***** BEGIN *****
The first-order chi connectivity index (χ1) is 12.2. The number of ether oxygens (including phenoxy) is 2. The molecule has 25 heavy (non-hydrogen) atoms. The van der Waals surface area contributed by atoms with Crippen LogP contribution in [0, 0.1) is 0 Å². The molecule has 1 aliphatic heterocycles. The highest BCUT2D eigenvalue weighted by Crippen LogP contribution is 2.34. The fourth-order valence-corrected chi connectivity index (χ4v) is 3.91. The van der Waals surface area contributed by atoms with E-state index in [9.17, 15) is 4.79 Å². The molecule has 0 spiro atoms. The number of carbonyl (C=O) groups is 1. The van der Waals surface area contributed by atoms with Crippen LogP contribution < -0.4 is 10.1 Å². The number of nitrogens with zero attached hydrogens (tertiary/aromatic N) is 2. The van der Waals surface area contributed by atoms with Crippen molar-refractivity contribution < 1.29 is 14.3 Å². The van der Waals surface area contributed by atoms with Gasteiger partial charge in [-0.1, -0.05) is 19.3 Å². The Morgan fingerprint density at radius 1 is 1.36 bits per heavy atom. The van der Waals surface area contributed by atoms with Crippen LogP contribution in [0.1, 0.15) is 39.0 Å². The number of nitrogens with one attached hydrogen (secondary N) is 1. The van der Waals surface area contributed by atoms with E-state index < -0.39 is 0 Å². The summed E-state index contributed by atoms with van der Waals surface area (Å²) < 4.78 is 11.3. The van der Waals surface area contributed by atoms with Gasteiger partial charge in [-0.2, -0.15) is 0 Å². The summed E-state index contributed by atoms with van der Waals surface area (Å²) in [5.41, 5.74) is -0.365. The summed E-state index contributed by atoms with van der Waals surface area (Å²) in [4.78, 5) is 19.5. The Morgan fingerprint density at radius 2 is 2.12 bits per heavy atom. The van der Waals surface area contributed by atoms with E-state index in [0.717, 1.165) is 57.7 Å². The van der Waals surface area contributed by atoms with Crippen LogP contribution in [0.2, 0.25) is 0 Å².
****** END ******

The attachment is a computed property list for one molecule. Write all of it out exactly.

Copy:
The first-order chi connectivity index (χ1) is 12.2. The number of ether oxygens (including phenoxy) is 2. The molecule has 25 heavy (non-hydrogen) atoms. The van der Waals surface area contributed by atoms with Crippen LogP contribution in [0, 0.1) is 0 Å². The molecule has 1 aliphatic heterocycles. The highest BCUT2D eigenvalue weighted by Crippen LogP contribution is 2.34. The fourth-order valence-corrected chi connectivity index (χ4v) is 3.91. The van der Waals surface area contributed by atoms with E-state index in [9.17, 15) is 4.79 Å². The molecule has 0 spiro atoms. The number of carbonyl (C=O) groups is 1. The van der Waals surface area contributed by atoms with Crippen LogP contribution < -0.4 is 10.1 Å². The number of nitrogens with zero attached hydrogens (tertiary/aromatic N) is 2. The van der Waals surface area contributed by atoms with Crippen molar-refractivity contribution < 1.29 is 14.3 Å². The van der Waals surface area contributed by atoms with Gasteiger partial charge in [-0.1, -0.05) is 19.3 Å². The Morgan fingerprint density at radius 1 is 1.36 bits per heavy atom. The van der Waals surface area contributed by atoms with Crippen LogP contribution in [0.1, 0.15) is 39.0 Å². The number of nitrogens with one attached hydrogen (secondary N) is 1. The van der Waals surface area contributed by atoms with E-state index < -0.39 is 0 Å². The summed E-state index contributed by atoms with van der Waals surface area (Å²) < 4.78 is 11.3. The van der Waals surface area contributed by atoms with Gasteiger partial charge in [-0.2, -0.15) is 0 Å². The summed E-state index contributed by atoms with van der Waals surface area (Å²) in [5.41, 5.74) is -0.365. The summed E-state index contributed by atoms with van der Waals surface area (Å²) in [4.78, 5) is 19.5. The Morgan fingerprint density at radius 2 is 2.12 bits per heavy atom. The van der Waals surface area contributed by atoms with E-state index in [0.717, 1.165) is 57.7 Å². The van der Waals surface area contributed by atoms with Crippen LogP contribution in [0.2, 0.25) is 0 Å².